• When the luminance data set for an optical element is large, an attempt to set smaller luminance data by rewriting the luminance data may often end in an residual image phenomenon, where an electric charge corresponding to the previous large luminance data remains in the optical element without being drained off completely and thus the desired luminance data cannot be set accurately. When this happens, images may become very hard to see especially when quickly moving pictures are to be displayed. [0009]
  • SUMMARY OF THE INVENTION
  • The present invention has been made in view of the foregoing circumstances and an object thereof is to provide a new circuitry that can reduce the occurrence of the above-mentioned residual image phenomenon. [0010]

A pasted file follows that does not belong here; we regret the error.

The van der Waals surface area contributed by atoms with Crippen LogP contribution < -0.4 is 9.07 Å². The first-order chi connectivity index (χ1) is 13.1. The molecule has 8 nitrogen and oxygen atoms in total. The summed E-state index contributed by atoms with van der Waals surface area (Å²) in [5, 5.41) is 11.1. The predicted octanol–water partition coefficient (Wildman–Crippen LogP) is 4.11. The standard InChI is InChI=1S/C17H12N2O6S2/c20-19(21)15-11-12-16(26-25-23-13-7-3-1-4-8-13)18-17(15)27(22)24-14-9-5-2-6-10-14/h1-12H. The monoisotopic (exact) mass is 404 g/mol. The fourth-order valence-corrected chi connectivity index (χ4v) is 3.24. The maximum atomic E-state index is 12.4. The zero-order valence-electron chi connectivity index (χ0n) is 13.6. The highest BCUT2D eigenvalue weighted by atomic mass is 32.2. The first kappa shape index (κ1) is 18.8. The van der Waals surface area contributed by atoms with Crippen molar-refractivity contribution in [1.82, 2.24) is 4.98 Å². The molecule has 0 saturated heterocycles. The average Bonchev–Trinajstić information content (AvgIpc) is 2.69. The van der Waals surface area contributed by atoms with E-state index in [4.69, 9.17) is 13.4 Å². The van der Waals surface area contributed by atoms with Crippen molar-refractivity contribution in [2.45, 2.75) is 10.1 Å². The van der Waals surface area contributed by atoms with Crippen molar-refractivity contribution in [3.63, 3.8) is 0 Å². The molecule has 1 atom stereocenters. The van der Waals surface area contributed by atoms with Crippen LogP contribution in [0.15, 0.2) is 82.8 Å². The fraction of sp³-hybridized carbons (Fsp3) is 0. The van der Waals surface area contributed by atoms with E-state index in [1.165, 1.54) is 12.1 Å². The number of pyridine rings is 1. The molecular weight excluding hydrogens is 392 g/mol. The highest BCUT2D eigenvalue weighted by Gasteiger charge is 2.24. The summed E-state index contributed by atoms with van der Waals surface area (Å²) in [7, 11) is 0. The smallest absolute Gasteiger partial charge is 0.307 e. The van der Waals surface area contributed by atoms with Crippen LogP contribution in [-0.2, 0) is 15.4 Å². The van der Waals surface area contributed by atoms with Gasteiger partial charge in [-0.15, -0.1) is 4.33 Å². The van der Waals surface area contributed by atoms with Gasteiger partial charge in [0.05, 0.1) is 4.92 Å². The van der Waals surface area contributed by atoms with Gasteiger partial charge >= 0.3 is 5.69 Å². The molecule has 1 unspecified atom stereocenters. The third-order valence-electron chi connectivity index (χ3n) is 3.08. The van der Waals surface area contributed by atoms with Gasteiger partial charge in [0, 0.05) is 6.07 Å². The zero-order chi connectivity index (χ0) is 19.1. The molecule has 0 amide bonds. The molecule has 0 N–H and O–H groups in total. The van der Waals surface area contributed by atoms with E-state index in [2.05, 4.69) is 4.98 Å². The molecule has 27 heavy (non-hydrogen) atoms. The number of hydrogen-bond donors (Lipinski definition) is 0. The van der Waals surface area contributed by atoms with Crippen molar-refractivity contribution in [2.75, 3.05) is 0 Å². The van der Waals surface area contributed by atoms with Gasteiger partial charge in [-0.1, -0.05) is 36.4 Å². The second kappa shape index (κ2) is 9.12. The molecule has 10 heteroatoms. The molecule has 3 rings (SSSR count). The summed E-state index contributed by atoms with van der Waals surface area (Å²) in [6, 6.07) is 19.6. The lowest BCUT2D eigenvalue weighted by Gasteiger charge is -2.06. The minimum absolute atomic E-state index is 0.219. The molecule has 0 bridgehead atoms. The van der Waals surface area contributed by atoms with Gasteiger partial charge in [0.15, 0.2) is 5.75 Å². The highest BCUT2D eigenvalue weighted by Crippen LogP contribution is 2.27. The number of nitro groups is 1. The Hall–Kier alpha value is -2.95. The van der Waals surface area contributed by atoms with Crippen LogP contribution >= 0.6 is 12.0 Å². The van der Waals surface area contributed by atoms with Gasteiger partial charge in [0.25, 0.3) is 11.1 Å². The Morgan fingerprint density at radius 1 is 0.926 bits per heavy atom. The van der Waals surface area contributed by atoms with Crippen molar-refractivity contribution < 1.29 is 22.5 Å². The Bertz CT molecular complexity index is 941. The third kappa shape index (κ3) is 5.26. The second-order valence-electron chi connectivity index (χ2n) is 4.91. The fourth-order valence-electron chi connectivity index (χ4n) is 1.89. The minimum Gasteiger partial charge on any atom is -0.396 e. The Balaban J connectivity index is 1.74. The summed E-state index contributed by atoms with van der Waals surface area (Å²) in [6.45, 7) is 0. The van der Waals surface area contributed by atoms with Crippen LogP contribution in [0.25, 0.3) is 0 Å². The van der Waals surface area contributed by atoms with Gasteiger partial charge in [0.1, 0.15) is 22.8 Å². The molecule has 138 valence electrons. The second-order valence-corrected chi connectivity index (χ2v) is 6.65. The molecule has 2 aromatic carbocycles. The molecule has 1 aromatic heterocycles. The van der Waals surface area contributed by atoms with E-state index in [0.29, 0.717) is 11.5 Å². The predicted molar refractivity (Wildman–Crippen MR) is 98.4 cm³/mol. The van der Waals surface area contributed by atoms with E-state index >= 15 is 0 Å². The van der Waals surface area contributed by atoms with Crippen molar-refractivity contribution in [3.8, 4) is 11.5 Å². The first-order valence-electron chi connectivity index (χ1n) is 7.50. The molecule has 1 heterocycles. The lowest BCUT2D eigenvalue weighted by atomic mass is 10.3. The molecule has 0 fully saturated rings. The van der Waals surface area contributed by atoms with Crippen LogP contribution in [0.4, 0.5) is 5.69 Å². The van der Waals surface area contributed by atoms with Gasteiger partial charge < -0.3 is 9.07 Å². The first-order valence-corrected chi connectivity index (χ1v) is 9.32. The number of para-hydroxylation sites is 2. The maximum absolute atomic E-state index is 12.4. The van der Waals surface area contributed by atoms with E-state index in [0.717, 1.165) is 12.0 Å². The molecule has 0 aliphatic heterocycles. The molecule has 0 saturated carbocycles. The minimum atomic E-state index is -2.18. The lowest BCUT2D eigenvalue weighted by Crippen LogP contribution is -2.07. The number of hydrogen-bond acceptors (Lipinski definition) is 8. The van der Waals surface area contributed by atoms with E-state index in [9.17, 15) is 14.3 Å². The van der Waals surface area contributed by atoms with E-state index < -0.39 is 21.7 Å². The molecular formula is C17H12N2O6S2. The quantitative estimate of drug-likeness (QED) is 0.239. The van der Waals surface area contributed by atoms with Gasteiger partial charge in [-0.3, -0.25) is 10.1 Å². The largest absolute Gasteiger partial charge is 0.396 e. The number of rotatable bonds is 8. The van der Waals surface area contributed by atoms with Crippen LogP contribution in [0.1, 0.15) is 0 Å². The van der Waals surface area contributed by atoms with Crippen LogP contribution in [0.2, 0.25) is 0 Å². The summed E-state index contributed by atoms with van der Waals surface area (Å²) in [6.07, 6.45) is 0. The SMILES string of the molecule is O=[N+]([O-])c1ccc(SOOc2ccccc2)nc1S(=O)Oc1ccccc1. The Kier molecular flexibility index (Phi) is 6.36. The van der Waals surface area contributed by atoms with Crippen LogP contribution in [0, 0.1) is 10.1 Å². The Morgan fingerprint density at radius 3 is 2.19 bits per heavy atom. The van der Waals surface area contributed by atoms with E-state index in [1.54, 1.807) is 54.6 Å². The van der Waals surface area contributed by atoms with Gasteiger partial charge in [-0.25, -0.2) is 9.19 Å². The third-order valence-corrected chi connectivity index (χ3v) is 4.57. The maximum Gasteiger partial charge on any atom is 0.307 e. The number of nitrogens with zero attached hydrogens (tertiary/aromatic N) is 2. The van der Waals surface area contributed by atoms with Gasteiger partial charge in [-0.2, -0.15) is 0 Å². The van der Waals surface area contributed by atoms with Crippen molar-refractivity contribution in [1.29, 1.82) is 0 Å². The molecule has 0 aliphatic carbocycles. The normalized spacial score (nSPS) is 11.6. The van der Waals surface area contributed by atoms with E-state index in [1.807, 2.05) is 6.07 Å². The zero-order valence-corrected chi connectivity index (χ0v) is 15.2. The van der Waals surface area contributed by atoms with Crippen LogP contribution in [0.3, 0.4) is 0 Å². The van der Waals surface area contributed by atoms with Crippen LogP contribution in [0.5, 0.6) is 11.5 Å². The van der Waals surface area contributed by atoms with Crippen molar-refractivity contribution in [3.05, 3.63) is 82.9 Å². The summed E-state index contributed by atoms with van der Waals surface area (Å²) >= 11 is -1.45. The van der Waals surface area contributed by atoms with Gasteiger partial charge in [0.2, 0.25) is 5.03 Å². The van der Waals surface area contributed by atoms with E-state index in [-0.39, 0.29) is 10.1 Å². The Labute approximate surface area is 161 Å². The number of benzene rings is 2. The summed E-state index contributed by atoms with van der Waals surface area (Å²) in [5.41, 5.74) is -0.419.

• A preferred embodiment according to the present invention relates to a display apparatus. This apparatus includes: an optical element; a drive element, placed on a path of current flowing to the optical element, which causes desired current to flow to the optical element by controlling the current according to luminance data; a shutoff circuit which shuts off the current flowing to the optical element by controlling the drive element independently of the luminance data; and a discharging circuit which discharges electric charge accumulated across the optical element. [0011]